Thoughts on Good Friday
As has been my wont in recent years, I am posting another piece of graffiti on Good Friday. Thankfully those renegade creative types around the world continue to find the crucifixion a story for inspiration and criticism on our streets.
It’s with the latter in mind, that I post this image from Matthew Gidley on Flickr. It isn’t clear where it is from and who it is by.
This year I have been thinking a great deal about Paul’s words in both 1 Corinthians 1 and 1 Corinthians 15.
In regard to the later chapter, Paul says that if Christ was not raised from the dead, the Christian faith is utterly pointless.
“And if Christ has not been raised, our preaching is useless and so is your faith. More than that, we are then found to be false witnesses about God, for we have testified about God that he raised Christ from the dead. But he did not raise him if in fact the dead are not raised. For if the dead are not raised, then Christ has not been raised either. And if Christ has not been raised, your faith is futile; you are still in your sins. Then those also who have fallen asleep in Christ are lost. If only for this life we have hope in Christ, we are to be pitied more than all men.” (1 Corinthians 15.14-19, NIV)
It is central and absolutely crucial to the entire enterprise. Without the death and resurrection of the incarnate God, I am utterly wasting my time.
Earlier this week, I participated in a school assembly on 1 April, April Fool’s Day. There was part of me that half-expected someone to shout at the end of the story as Jesus was raised – April Fool. When you look at it with fresh eyes, it’s barely credible to many people that this might be the way in which God chose to save the world.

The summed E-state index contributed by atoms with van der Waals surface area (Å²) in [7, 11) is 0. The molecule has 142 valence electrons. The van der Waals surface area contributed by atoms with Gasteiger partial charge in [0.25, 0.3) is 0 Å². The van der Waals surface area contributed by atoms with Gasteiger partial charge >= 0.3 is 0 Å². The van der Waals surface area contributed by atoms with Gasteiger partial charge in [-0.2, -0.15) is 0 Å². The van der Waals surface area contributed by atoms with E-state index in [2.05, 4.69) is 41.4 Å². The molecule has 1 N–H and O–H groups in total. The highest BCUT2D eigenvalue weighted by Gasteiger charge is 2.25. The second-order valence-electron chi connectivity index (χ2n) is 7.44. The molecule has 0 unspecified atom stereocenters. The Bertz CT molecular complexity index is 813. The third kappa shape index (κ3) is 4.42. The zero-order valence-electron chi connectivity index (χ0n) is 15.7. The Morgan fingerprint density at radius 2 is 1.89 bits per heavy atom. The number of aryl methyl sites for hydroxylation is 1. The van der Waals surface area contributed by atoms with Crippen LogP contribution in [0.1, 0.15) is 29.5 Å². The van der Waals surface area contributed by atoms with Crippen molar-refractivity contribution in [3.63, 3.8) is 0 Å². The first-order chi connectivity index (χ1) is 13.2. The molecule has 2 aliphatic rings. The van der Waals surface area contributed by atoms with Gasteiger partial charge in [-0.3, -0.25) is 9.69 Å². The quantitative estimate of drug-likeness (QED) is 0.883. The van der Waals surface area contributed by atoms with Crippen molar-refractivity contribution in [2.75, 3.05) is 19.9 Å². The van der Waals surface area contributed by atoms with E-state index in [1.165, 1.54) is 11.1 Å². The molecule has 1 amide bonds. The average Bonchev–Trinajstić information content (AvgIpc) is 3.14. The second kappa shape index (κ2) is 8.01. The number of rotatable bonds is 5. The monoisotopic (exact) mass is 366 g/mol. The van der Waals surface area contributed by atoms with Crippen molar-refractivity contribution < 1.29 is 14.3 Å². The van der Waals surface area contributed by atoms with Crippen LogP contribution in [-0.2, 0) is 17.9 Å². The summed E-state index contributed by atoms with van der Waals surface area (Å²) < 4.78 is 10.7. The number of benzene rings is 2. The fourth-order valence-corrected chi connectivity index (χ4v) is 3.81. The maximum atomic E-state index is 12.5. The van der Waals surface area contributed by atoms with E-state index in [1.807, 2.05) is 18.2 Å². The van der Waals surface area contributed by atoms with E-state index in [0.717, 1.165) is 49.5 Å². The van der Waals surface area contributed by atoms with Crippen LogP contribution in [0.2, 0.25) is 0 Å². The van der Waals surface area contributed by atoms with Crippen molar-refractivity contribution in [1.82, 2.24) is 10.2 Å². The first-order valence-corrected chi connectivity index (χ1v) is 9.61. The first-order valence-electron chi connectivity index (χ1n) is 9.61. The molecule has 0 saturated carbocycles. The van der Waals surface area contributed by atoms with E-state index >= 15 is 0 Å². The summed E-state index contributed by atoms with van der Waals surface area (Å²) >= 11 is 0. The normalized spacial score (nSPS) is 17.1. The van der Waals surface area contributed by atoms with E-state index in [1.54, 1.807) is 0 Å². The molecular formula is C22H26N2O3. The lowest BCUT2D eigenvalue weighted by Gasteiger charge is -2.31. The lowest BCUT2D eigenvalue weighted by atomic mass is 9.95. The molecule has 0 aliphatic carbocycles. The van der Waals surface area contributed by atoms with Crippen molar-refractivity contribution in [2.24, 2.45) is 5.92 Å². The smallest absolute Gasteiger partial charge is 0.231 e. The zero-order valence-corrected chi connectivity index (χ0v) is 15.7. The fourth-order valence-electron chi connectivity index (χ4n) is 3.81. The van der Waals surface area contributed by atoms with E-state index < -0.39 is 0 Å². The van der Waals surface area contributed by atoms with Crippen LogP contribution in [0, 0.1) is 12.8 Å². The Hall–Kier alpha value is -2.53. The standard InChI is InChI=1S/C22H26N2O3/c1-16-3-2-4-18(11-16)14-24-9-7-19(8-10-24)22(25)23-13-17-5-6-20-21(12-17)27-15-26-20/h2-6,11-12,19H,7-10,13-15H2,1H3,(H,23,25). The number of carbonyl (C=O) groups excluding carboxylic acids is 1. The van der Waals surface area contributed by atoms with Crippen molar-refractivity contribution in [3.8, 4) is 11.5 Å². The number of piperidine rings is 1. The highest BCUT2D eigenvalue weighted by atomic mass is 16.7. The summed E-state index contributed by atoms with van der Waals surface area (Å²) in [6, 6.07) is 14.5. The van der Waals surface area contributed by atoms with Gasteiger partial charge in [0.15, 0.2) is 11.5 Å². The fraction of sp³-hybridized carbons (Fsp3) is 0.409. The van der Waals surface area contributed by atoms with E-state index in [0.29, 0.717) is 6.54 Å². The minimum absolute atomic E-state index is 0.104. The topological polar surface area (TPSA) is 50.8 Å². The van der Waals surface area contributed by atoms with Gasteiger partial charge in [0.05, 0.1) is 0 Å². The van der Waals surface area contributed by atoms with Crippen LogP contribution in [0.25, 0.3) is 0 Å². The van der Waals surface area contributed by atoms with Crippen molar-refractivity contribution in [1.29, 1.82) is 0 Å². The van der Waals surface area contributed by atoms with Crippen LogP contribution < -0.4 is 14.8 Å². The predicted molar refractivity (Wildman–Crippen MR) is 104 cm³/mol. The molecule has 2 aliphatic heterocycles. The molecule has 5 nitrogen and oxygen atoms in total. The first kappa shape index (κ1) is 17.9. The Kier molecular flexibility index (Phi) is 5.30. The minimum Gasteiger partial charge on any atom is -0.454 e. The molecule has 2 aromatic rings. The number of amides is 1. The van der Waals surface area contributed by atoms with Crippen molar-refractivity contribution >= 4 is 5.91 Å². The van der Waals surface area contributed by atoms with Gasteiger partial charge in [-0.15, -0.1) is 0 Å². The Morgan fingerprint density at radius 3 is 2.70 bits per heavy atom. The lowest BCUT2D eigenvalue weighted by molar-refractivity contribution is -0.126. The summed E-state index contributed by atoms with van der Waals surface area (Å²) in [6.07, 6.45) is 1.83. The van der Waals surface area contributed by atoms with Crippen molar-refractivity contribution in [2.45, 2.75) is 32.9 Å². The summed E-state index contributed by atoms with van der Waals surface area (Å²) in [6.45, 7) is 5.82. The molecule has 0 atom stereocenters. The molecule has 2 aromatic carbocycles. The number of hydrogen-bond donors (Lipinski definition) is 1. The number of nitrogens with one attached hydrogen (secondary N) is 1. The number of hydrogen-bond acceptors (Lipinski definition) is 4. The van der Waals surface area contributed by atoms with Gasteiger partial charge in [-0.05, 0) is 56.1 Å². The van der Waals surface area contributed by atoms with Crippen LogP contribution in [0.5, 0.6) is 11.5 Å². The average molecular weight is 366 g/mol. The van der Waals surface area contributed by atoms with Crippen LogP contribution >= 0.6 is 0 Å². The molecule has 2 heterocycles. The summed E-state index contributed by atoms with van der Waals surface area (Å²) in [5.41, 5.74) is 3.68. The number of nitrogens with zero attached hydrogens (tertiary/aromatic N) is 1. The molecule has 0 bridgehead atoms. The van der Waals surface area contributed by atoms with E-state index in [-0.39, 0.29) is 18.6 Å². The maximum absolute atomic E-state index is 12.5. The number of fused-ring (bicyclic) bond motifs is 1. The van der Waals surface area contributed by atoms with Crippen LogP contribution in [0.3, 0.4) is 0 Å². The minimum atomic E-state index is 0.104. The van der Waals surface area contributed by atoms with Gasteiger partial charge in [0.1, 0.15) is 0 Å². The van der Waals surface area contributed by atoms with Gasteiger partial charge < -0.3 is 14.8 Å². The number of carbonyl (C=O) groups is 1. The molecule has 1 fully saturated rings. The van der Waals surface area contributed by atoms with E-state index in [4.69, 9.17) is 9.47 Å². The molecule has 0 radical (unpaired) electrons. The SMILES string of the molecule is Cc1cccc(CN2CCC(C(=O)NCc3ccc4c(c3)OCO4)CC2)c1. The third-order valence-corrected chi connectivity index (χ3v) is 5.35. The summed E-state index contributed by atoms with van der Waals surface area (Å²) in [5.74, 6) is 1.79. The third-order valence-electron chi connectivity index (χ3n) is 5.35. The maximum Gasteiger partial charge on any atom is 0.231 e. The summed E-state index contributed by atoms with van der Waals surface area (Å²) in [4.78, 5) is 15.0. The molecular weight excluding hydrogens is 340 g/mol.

And yet that is precisely what God did and so we are left with a paradox and graffiti like this piece that level the accusations of a ‘strawman’ alongside all those who accused and mocked Jesus as he hung from the tree two thousand years ago. In that sense, the crucifying, the mocking, the accusing hasn’t ceased from that day to this.
For the message of the cross is foolishness to those who are perishing, but to us who are being saved it is the power of God. For it is written: “I will destroy the wisdom of the wise; the intelligence of the intelligent I will frustrate.” Where is the wise man? Where is the scholar? Where is the philosopher of this age? Has not God made foolish the wisdom of the world? For since in the wisdom of God the world through its wisdom did not know him, God was pleased through the foolishness of what was preached to save those who believe. Jews demand miraculous signs and Greeks look for wisdom, but we preach Christ crucified: a stumbling block to Jews and foolishness to Gentiles, but to those whom God has called, both Jews and Greeks, Christ the power of God and the wisdom of God. For the foolishness of God is wiser than man’s wisdom, and the weakness of God is stronger than man’s strength. (1 Corinthians 1.18-24, NIV)